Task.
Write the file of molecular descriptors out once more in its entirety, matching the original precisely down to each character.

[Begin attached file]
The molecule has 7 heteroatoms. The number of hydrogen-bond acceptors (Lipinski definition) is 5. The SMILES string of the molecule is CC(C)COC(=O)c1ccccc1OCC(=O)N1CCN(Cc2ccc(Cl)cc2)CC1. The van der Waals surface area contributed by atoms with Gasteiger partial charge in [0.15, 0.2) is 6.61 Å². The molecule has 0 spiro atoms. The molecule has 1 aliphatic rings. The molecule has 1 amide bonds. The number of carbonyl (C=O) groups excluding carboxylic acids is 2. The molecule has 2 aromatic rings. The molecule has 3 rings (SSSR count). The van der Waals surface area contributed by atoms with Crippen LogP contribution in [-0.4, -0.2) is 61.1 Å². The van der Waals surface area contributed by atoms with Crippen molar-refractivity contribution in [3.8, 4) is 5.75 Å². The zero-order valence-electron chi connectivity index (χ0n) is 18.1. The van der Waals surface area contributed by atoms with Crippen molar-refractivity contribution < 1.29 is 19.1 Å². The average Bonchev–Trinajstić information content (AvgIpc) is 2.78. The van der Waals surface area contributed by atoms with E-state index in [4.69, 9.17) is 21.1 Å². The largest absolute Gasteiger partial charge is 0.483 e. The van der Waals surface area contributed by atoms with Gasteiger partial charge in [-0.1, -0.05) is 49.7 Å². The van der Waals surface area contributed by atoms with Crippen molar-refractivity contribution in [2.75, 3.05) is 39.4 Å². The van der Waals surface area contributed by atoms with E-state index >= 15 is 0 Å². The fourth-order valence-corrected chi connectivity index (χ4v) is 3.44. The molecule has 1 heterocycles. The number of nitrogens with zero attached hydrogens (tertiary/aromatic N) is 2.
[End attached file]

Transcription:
The molecule has 7 heteroatoms. The number of hydrogen-bond acceptors (Lipinski definition) is 5. The SMILES string of the molecule is CC(C)COC(=O)c1ccccc1OCC(=O)N1CCN(Cc2ccc(Cl)cc2)CC1. The van der Waals surface area contributed by atoms with Gasteiger partial charge in [0.15, 0.2) is 6.61 Å². The molecule has 0 spiro atoms. The molecule has 1 aliphatic rings. The molecule has 1 amide bonds. The number of carbonyl (C=O) groups excluding carboxylic acids is 2. The molecule has 2 aromatic rings. The molecule has 3 rings (SSSR count). The van der Waals surface area contributed by atoms with Crippen LogP contribution in [-0.4, -0.2) is 61.1 Å². The van der Waals surface area contributed by atoms with Crippen molar-refractivity contribution in [3.8, 4) is 5.75 Å². The zero-order valence-electron chi connectivity index (χ0n) is 18.1. The van der Waals surface area contributed by atoms with Crippen molar-refractivity contribution < 1.29 is 19.1 Å². The average Bonchev–Trinajstić information content (AvgIpc) is 2.78. The van der Waals surface area contributed by atoms with E-state index in [4.69, 9.17) is 21.1 Å². The largest absolute Gasteiger partial charge is 0.483 e. The van der Waals surface area contributed by atoms with Gasteiger partial charge in [-0.1, -0.05) is 49.7 Å². The van der Waals surface area contributed by atoms with Crippen molar-refractivity contribution in [2.75, 3.05) is 39.4 Å². The van der Waals surface area contributed by atoms with E-state index >= 15 is 0 Å². The fourth-order valence-corrected chi connectivity index (χ4v) is 3.44. The molecule has 1 heterocycles. The number of nitrogens with zero attached hydrogens (tertiary/aromatic N) is 2.